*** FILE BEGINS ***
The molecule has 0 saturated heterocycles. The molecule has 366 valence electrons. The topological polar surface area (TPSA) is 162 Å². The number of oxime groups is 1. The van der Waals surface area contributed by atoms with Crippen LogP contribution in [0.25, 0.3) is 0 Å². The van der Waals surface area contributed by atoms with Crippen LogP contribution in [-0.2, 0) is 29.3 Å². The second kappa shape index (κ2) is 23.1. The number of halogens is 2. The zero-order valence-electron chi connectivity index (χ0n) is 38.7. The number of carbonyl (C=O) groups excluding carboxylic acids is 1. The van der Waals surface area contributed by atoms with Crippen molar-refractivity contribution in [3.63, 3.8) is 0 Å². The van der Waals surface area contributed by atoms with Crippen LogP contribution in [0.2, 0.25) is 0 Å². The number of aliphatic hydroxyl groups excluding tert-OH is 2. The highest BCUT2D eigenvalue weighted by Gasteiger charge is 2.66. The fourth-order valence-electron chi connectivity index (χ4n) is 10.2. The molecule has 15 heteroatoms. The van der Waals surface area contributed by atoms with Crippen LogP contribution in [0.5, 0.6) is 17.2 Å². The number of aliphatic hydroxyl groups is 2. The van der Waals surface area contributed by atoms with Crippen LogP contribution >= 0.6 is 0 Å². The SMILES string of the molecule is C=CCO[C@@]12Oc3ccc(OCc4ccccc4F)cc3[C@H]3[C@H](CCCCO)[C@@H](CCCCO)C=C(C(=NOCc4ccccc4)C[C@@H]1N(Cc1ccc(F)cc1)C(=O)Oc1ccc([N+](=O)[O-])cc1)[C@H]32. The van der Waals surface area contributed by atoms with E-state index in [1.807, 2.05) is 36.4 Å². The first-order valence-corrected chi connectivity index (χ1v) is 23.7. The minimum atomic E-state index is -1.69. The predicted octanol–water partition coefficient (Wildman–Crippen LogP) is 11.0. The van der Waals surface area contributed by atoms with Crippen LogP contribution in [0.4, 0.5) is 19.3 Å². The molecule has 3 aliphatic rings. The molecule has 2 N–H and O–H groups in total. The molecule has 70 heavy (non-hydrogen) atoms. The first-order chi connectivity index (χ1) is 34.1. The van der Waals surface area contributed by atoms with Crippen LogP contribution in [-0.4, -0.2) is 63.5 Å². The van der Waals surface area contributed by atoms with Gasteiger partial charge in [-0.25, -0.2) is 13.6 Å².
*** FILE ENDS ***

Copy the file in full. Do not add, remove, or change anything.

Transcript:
The molecule has 0 saturated heterocycles. The molecule has 366 valence electrons. The topological polar surface area (TPSA) is 162 Å². The number of oxime groups is 1. The van der Waals surface area contributed by atoms with Crippen LogP contribution in [0.25, 0.3) is 0 Å². The van der Waals surface area contributed by atoms with Crippen LogP contribution in [-0.2, 0) is 29.3 Å². The second kappa shape index (κ2) is 23.1. The number of halogens is 2. The zero-order valence-electron chi connectivity index (χ0n) is 38.7. The number of carbonyl (C=O) groups excluding carboxylic acids is 1. The van der Waals surface area contributed by atoms with Crippen molar-refractivity contribution in [3.63, 3.8) is 0 Å². The van der Waals surface area contributed by atoms with Crippen LogP contribution in [0.2, 0.25) is 0 Å². The number of aliphatic hydroxyl groups excluding tert-OH is 2. The highest BCUT2D eigenvalue weighted by Gasteiger charge is 2.66. The fourth-order valence-electron chi connectivity index (χ4n) is 10.2. The molecule has 15 heteroatoms. The van der Waals surface area contributed by atoms with Crippen LogP contribution in [0.5, 0.6) is 17.2 Å². The number of aliphatic hydroxyl groups is 2. The van der Waals surface area contributed by atoms with Crippen LogP contribution >= 0.6 is 0 Å². The SMILES string of the molecule is C=CCO[C@@]12Oc3ccc(OCc4ccccc4F)cc3[C@H]3[C@H](CCCCO)[C@@H](CCCCO)C=C(C(=NOCc4ccccc4)C[C@@H]1N(Cc1ccc(F)cc1)C(=O)Oc1ccc([N+](=O)[O-])cc1)[C@H]32. The van der Waals surface area contributed by atoms with E-state index in [1.807, 2.05) is 36.4 Å². The first-order valence-corrected chi connectivity index (χ1v) is 23.7. The minimum atomic E-state index is -1.69. The predicted octanol–water partition coefficient (Wildman–Crippen LogP) is 11.0. The van der Waals surface area contributed by atoms with Crippen LogP contribution in [0.4, 0.5) is 19.3 Å². The molecule has 3 aliphatic rings. The molecule has 2 N–H and O–H groups in total. The molecule has 70 heavy (non-hydrogen) atoms. The first-order chi connectivity index (χ1) is 34.1. The van der Waals surface area contributed by atoms with Crippen LogP contribution in [-0.4, -0.2) is 63.5 Å². The van der Waals surface area contributed by atoms with Gasteiger partial charge in [-0.25, -0.2) is 13.6 Å².